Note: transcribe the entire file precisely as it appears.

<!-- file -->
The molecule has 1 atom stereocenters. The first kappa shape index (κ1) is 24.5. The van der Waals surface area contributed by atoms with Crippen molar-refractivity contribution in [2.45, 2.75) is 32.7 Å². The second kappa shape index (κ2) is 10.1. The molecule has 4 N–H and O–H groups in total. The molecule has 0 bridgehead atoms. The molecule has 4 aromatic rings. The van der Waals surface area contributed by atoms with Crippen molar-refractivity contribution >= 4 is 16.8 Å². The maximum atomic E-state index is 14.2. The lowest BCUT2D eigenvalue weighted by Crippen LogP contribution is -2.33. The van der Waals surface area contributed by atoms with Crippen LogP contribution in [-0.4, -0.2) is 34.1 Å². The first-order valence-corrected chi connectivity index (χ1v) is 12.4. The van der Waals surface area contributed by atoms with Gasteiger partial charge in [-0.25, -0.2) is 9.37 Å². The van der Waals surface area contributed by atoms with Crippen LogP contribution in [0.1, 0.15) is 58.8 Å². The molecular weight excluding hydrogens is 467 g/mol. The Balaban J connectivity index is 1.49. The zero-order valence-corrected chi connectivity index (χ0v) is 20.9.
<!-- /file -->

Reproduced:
The molecule has 1 atom stereocenters. The first kappa shape index (κ1) is 24.5. The van der Waals surface area contributed by atoms with Crippen molar-refractivity contribution in [2.45, 2.75) is 32.7 Å². The second kappa shape index (κ2) is 10.1. The molecule has 4 N–H and O–H groups in total. The molecule has 0 bridgehead atoms. The molecule has 4 aromatic rings. The van der Waals surface area contributed by atoms with Crippen molar-refractivity contribution >= 4 is 16.8 Å². The maximum atomic E-state index is 14.2. The lowest BCUT2D eigenvalue weighted by Crippen LogP contribution is -2.33. The van der Waals surface area contributed by atoms with Crippen LogP contribution in [-0.4, -0.2) is 34.1 Å². The first-order valence-corrected chi connectivity index (χ1v) is 12.4. The van der Waals surface area contributed by atoms with Gasteiger partial charge in [-0.25, -0.2) is 9.37 Å². The van der Waals surface area contributed by atoms with Crippen LogP contribution in [0.1, 0.15) is 58.8 Å². The molecular weight excluding hydrogens is 467 g/mol. The Balaban J connectivity index is 1.49. The zero-order valence-corrected chi connectivity index (χ0v) is 20.9.